SAIL Room (111 Levin Building)
Research Assistant Professor of Neurology
University of Pennsylvania
Precision Medicine Approaches to Understanding ALS Disease Heterogeneity
Amyotrophic lateral sclerosis (ALS) is a multi-system neurodegenerative disorder characterized clinically by progressive muscular weakness, as well as cognitive/behavioral dysfunction in 30-50% of patients. However, the risk of neuromuscular and cognitive impairments and their longitudinal trajectories are highly heterogeneous across individuals. The work in my laboratory leverages an integrative neuroscience approach through the use of multimodal and bioinformatic approaches to improve our understanding of the biological basis of heterogeneity in neurodegenerative conditions. In this talk I will highlight several scales of genomic analyses including the study of autosomal dominant (e.g., familial) ALS, epigenetic modifiers of ALS, and machine-learning tools to uncover polygenic contributions to ALS disease heterogeneity. Together, by testing biologically-grounded hypotheses with novel analytic and multimodal approaches of genomic, neuroimaging, and clinical datasets this work aims to uncover the biological mechanisms of disease heterogeneity and translate clinical research into targeted precision medicine therapies for the treatment of ALS and related disorders.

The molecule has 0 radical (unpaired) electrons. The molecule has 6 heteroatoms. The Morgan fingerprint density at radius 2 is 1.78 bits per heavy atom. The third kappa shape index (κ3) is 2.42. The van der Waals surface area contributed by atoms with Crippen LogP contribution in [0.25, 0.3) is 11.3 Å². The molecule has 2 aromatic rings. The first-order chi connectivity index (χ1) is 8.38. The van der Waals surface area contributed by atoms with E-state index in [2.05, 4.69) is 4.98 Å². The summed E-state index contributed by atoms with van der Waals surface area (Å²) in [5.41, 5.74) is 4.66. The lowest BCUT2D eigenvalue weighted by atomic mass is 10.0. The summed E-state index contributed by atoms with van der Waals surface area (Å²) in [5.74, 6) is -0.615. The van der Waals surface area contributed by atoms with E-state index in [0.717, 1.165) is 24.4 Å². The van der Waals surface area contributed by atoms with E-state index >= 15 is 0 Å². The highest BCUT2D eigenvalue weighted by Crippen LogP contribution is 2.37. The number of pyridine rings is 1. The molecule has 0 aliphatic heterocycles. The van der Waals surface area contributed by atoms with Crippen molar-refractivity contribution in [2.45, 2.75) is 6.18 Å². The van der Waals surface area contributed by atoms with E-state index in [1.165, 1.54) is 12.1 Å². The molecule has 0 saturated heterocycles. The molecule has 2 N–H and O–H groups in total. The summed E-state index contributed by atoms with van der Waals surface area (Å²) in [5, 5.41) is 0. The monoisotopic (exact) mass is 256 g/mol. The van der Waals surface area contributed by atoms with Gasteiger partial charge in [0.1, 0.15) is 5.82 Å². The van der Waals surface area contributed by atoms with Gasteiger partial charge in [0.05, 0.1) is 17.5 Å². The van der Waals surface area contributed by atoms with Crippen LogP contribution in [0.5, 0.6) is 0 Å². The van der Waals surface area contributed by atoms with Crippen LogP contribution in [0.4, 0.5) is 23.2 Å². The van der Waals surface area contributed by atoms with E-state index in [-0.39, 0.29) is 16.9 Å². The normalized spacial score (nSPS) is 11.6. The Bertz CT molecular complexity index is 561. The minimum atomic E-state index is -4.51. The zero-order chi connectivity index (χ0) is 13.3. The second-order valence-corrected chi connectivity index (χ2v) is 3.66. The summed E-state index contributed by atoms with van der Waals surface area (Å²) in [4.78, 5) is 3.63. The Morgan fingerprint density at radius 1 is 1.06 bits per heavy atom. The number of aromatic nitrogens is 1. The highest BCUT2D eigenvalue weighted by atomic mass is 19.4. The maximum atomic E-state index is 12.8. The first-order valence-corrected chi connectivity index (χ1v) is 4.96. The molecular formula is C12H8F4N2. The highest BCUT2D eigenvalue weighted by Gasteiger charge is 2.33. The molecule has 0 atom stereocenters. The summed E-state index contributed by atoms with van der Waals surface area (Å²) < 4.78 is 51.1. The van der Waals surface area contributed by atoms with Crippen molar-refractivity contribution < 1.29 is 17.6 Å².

A pizza lunch will be served.